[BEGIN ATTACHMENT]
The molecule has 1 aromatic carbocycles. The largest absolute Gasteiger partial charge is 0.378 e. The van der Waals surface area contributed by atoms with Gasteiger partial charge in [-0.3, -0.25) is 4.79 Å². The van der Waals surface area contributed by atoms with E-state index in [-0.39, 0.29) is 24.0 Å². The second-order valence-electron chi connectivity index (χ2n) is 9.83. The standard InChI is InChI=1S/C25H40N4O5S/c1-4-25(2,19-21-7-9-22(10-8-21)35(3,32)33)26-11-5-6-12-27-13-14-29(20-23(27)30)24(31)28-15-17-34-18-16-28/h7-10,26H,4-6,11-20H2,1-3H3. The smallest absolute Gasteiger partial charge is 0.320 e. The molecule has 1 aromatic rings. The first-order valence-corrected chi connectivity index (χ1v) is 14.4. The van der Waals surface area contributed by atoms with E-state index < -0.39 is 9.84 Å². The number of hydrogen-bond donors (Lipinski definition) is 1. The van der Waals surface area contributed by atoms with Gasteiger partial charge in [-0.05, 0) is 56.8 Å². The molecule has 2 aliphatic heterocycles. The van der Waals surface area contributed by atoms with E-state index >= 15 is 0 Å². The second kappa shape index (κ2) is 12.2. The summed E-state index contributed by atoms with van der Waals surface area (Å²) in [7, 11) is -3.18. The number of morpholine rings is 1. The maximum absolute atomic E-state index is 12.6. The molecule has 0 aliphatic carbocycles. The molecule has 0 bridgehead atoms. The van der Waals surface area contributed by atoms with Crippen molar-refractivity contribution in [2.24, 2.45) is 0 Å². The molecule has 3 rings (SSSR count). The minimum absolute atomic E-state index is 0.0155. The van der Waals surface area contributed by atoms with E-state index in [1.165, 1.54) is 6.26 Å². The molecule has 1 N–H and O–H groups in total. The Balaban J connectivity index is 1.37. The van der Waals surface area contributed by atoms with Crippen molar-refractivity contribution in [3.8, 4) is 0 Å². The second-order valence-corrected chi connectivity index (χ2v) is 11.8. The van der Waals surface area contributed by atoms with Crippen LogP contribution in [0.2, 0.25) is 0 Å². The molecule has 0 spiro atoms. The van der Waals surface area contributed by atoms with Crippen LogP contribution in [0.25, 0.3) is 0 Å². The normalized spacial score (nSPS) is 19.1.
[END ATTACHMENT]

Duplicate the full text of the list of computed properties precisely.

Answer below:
The molecule has 1 aromatic carbocycles. The largest absolute Gasteiger partial charge is 0.378 e. The van der Waals surface area contributed by atoms with Gasteiger partial charge in [-0.3, -0.25) is 4.79 Å². The van der Waals surface area contributed by atoms with E-state index in [-0.39, 0.29) is 24.0 Å². The second-order valence-electron chi connectivity index (χ2n) is 9.83. The standard InChI is InChI=1S/C25H40N4O5S/c1-4-25(2,19-21-7-9-22(10-8-21)35(3,32)33)26-11-5-6-12-27-13-14-29(20-23(27)30)24(31)28-15-17-34-18-16-28/h7-10,26H,4-6,11-20H2,1-3H3. The smallest absolute Gasteiger partial charge is 0.320 e. The molecule has 1 aromatic rings. The first-order valence-corrected chi connectivity index (χ1v) is 14.4. The van der Waals surface area contributed by atoms with E-state index < -0.39 is 9.84 Å². The number of hydrogen-bond donors (Lipinski definition) is 1. The van der Waals surface area contributed by atoms with Gasteiger partial charge in [-0.05, 0) is 56.8 Å². The molecule has 2 aliphatic heterocycles. The van der Waals surface area contributed by atoms with E-state index >= 15 is 0 Å². The second kappa shape index (κ2) is 12.2. The summed E-state index contributed by atoms with van der Waals surface area (Å²) in [7, 11) is -3.18. The number of morpholine rings is 1. The maximum absolute atomic E-state index is 12.6. The molecule has 0 aliphatic carbocycles. The molecule has 0 bridgehead atoms. The van der Waals surface area contributed by atoms with Crippen molar-refractivity contribution in [2.24, 2.45) is 0 Å². The molecule has 3 rings (SSSR count). The minimum absolute atomic E-state index is 0.0155. The van der Waals surface area contributed by atoms with E-state index in [1.165, 1.54) is 6.26 Å². The molecule has 1 N–H and O–H groups in total. The Balaban J connectivity index is 1.37. The van der Waals surface area contributed by atoms with Crippen molar-refractivity contribution in [3.8, 4) is 0 Å². The second-order valence-corrected chi connectivity index (χ2v) is 11.8. The van der Waals surface area contributed by atoms with Crippen LogP contribution in [0.2, 0.25) is 0 Å². The molecule has 0 spiro atoms. The van der Waals surface area contributed by atoms with Crippen LogP contribution in [0.25, 0.3) is 0 Å². The normalized spacial score (nSPS) is 19.1.